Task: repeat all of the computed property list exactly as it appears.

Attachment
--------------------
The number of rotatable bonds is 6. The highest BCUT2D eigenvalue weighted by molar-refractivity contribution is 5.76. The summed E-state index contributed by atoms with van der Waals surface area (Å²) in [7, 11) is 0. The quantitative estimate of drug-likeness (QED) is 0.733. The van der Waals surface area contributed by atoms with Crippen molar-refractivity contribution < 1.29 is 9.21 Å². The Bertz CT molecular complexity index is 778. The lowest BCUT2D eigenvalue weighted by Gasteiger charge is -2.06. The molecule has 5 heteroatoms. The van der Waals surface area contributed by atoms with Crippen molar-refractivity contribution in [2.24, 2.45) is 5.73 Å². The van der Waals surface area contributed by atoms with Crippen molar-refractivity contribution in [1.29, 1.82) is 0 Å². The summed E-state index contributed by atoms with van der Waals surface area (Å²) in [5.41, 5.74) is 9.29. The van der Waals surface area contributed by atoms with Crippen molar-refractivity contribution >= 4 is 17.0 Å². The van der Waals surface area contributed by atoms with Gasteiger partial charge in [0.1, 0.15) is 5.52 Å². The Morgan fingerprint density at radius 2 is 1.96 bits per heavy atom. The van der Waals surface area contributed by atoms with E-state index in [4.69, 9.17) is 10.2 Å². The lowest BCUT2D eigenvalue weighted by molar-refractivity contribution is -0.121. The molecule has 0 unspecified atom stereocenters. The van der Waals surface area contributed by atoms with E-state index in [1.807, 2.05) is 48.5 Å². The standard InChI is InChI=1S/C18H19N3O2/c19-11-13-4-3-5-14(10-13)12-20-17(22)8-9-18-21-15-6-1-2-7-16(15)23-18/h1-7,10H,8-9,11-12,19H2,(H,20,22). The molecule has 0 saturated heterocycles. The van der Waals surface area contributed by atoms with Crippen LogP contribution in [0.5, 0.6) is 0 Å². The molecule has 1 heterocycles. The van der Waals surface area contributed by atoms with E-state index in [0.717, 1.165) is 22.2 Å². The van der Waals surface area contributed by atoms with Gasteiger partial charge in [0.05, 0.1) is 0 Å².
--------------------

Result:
The number of rotatable bonds is 6. The highest BCUT2D eigenvalue weighted by molar-refractivity contribution is 5.76. The summed E-state index contributed by atoms with van der Waals surface area (Å²) in [7, 11) is 0. The quantitative estimate of drug-likeness (QED) is 0.733. The van der Waals surface area contributed by atoms with Crippen molar-refractivity contribution < 1.29 is 9.21 Å². The Bertz CT molecular complexity index is 778. The lowest BCUT2D eigenvalue weighted by Gasteiger charge is -2.06. The molecule has 5 heteroatoms. The van der Waals surface area contributed by atoms with Crippen molar-refractivity contribution in [2.24, 2.45) is 5.73 Å². The van der Waals surface area contributed by atoms with Crippen molar-refractivity contribution in [1.29, 1.82) is 0 Å². The summed E-state index contributed by atoms with van der Waals surface area (Å²) in [5.41, 5.74) is 9.29. The van der Waals surface area contributed by atoms with Crippen molar-refractivity contribution >= 4 is 17.0 Å². The van der Waals surface area contributed by atoms with Gasteiger partial charge in [0.1, 0.15) is 5.52 Å². The Morgan fingerprint density at radius 2 is 1.96 bits per heavy atom. The van der Waals surface area contributed by atoms with E-state index in [4.69, 9.17) is 10.2 Å². The lowest BCUT2D eigenvalue weighted by molar-refractivity contribution is -0.121. The molecule has 0 unspecified atom stereocenters. The van der Waals surface area contributed by atoms with E-state index in [1.807, 2.05) is 48.5 Å². The standard InChI is InChI=1S/C18H19N3O2/c19-11-13-4-3-5-14(10-13)12-20-17(22)8-9-18-21-15-6-1-2-7-16(15)23-18/h1-7,10H,8-9,11-12,19H2,(H,20,22). The molecule has 0 saturated heterocycles. The van der Waals surface area contributed by atoms with Crippen LogP contribution in [0.5, 0.6) is 0 Å². The molecule has 1 heterocycles. The van der Waals surface area contributed by atoms with E-state index in [0.717, 1.165) is 22.2 Å². The van der Waals surface area contributed by atoms with Gasteiger partial charge in [0.05, 0.1) is 0 Å².